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In Jacksonville, Putnam Calls 2008 Back Wages Order A Result Of 'Clerical Errors'

Ryan Benk
Adam Putnam at Mandarin Beach Diner Wednesday

Republican Gubernatorial candidate and current Florida Agricultural Commissioner Adam Putnam said back wages that his family was ordered to pay to workers on his family citrus farm were the result of “clerical errors.”

Last week, the Tampa Bay Times reported the Polk County farm was ordered in 2008 to pay $1,634.72 to four workers who were paid less than the minimum wage at that time, which was $6.79. The Times obtained records from a federal Freedom of Information Act request that detailed how a civil penalty of $250 was assessed against the business for not disclosing employment conditions to workers and not keeping employer records.

However, the Putnam campaign later released a letter from the same year that said “no penalties are being assessed as a result of this investigation.”

At a meet and greet campaign event in Jacksonville Wednesday, Putnam insinuated the investigation was a fishing expedition.

“After three days of Obama regulators crawling around our lower intestine, they came up with a $250 fine, which was later dismissed,” he said. “People are a vital part of any operation and the men and women that I work shoulder-to-shoulder with in our business are the most important part of our business.”

The investigation began in early 2008, a year before former President Barack Obama was inaugerated.

Putnam also said the “book-keeping” errors were isolated incidents.

That was not enough to quell the criticism of a handful of protesters who greeted Putnam and his guests at

Credit Ryan Benk / WJCT News
Protesters from progressive-leaning group For Our Future greet Adam Putnam in Jacksonville Wednesday.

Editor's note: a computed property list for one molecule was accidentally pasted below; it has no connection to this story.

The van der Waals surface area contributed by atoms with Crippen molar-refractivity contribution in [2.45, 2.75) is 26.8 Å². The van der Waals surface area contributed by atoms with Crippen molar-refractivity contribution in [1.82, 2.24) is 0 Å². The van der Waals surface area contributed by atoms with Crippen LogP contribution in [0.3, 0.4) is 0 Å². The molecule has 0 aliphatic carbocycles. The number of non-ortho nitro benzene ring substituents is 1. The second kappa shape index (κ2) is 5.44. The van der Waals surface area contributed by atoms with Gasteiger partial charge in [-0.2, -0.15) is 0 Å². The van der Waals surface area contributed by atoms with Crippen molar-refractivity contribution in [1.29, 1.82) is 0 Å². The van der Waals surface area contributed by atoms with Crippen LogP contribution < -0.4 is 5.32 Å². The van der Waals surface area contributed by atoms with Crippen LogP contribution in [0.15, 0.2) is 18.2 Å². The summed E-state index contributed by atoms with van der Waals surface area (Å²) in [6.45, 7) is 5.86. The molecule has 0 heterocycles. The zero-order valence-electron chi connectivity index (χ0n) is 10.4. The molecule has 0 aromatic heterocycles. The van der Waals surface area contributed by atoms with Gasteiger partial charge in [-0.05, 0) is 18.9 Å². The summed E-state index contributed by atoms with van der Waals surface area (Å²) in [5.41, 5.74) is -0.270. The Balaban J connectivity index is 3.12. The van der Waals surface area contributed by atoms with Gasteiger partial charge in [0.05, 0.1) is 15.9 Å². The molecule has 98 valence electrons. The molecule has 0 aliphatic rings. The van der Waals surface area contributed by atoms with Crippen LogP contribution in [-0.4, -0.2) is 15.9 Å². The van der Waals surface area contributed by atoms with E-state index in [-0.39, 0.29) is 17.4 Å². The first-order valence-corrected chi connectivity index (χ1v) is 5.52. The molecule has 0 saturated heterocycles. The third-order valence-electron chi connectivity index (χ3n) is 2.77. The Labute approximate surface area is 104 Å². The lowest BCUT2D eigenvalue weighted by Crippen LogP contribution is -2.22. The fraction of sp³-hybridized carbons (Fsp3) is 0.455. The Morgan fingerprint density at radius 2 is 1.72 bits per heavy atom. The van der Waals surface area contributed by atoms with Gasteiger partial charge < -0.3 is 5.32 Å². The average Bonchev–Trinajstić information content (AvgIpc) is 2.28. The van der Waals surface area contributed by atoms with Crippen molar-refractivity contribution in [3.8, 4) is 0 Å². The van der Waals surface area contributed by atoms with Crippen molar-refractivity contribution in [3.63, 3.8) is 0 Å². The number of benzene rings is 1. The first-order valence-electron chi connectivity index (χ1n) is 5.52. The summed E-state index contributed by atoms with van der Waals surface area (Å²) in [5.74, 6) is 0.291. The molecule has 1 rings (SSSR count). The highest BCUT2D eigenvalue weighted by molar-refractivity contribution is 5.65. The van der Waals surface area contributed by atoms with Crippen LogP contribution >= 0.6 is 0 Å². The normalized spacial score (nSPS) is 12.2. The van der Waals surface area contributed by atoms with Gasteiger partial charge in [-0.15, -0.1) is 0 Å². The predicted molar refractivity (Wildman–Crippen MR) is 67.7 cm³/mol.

the Mandarin neighborhood location of local chain Beach Diner. Inside, Putnam said he’d protect their right to “yell” about “nothing.” Meanwhile, outside demonstrators were clear about why they opposed his candidacy.

Pat McCollough is a Regional Director for progressive-leaning group For Our Future. She said she has worked on farms in her earlier life and that the group she’s organized at Putnam’s event is focused on worker’s rights.

“He is the commission[er] of agriculture and that’s a shame that that even happened and that years later it had to be discovered and then also that he didn’t take care of, basically I would say, the working poor,” she said.

McCollough also quoted the Time’s article and further criticized Putnam for voting against minimum wage increases during his time in Congress.

Putnam seemed unbothered by the protesters’ presence and at the end of his event even jovially engaged them on his way out, speaking with McCollough for a few minutes, captured by The two traded laughs and exchanged stories about working on farms.

During his stop, Putnam focused mostly on state issues and rebuffed questions about his Republican opponents, opting to take veiled shots at GOP candidate and Northeast Florida Congressman Ron DeSantis for often appearing on national media outlets like Fox News.

“I’m focused on running the best campaign that I can run. Washington is not going to fix our problems and Floridians expect their governor to be in their neighborhood — to be in their community. You cannot run for governor from a D.C. studio,” he said.

Putnam also the Democratic field after none could give a concise answer to how much the state’s education budget was. He also criticized three of the candidates for saying the read the NY Times and not a local newspaper for their information.

Correction: A previous version of this story attributed the news investigation to the Palm Beach Post. It was the Tampa Bay Times. 

Ryan Benk is a former WJCT News reporter who joined the station in 2015 after working as a news researcher and reporter for NPR affiliate WFSU in Tallahassee.